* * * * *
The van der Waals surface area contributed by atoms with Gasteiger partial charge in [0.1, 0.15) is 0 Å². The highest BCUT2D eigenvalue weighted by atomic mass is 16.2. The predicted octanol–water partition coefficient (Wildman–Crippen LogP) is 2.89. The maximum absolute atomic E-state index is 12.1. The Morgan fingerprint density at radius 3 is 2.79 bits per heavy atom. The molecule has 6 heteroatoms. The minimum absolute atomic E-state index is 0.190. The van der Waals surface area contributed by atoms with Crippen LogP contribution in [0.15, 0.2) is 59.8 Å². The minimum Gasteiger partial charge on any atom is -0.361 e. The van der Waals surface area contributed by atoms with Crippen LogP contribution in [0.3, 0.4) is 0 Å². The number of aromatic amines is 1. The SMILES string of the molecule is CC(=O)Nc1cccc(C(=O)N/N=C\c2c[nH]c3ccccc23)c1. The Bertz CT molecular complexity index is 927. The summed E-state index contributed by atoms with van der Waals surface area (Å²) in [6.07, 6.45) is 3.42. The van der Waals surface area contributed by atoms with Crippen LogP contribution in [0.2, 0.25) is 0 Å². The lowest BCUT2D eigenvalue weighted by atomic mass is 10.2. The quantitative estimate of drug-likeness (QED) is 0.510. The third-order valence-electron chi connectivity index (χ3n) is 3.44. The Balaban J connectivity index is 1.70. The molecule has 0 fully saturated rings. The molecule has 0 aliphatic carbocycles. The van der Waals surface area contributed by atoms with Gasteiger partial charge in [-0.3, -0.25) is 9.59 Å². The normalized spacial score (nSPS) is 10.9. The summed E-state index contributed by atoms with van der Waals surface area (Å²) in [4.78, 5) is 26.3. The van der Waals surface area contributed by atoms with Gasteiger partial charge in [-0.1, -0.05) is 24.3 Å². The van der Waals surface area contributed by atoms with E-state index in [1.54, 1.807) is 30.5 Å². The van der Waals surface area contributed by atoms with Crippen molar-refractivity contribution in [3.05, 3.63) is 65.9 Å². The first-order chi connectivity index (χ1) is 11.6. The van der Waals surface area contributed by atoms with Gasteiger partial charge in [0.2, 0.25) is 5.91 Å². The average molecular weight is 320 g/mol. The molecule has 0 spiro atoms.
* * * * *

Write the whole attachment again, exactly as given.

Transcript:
The van der Waals surface area contributed by atoms with Gasteiger partial charge in [0.1, 0.15) is 0 Å². The highest BCUT2D eigenvalue weighted by atomic mass is 16.2. The predicted octanol–water partition coefficient (Wildman–Crippen LogP) is 2.89. The maximum absolute atomic E-state index is 12.1. The Morgan fingerprint density at radius 3 is 2.79 bits per heavy atom. The molecule has 6 heteroatoms. The minimum absolute atomic E-state index is 0.190. The van der Waals surface area contributed by atoms with Crippen LogP contribution in [0.15, 0.2) is 59.8 Å². The minimum Gasteiger partial charge on any atom is -0.361 e. The van der Waals surface area contributed by atoms with Crippen LogP contribution in [0.3, 0.4) is 0 Å². The number of aromatic amines is 1. The SMILES string of the molecule is CC(=O)Nc1cccc(C(=O)N/N=C\c2c[nH]c3ccccc23)c1. The Bertz CT molecular complexity index is 927. The summed E-state index contributed by atoms with van der Waals surface area (Å²) in [6.07, 6.45) is 3.42. The van der Waals surface area contributed by atoms with Crippen LogP contribution in [0.2, 0.25) is 0 Å². The lowest BCUT2D eigenvalue weighted by atomic mass is 10.2. The quantitative estimate of drug-likeness (QED) is 0.510. The third-order valence-electron chi connectivity index (χ3n) is 3.44. The Balaban J connectivity index is 1.70. The molecule has 0 fully saturated rings. The molecule has 0 aliphatic carbocycles. The van der Waals surface area contributed by atoms with Gasteiger partial charge in [-0.3, -0.25) is 9.59 Å². The normalized spacial score (nSPS) is 10.9. The summed E-state index contributed by atoms with van der Waals surface area (Å²) in [4.78, 5) is 26.3. The van der Waals surface area contributed by atoms with Gasteiger partial charge in [-0.1, -0.05) is 24.3 Å². The van der Waals surface area contributed by atoms with E-state index in [1.54, 1.807) is 30.5 Å². The van der Waals surface area contributed by atoms with Crippen molar-refractivity contribution in [3.05, 3.63) is 65.9 Å². The first-order chi connectivity index (χ1) is 11.6. The van der Waals surface area contributed by atoms with Gasteiger partial charge in [0.2, 0.25) is 5.91 Å². The average molecular weight is 320 g/mol. The molecule has 0 spiro atoms.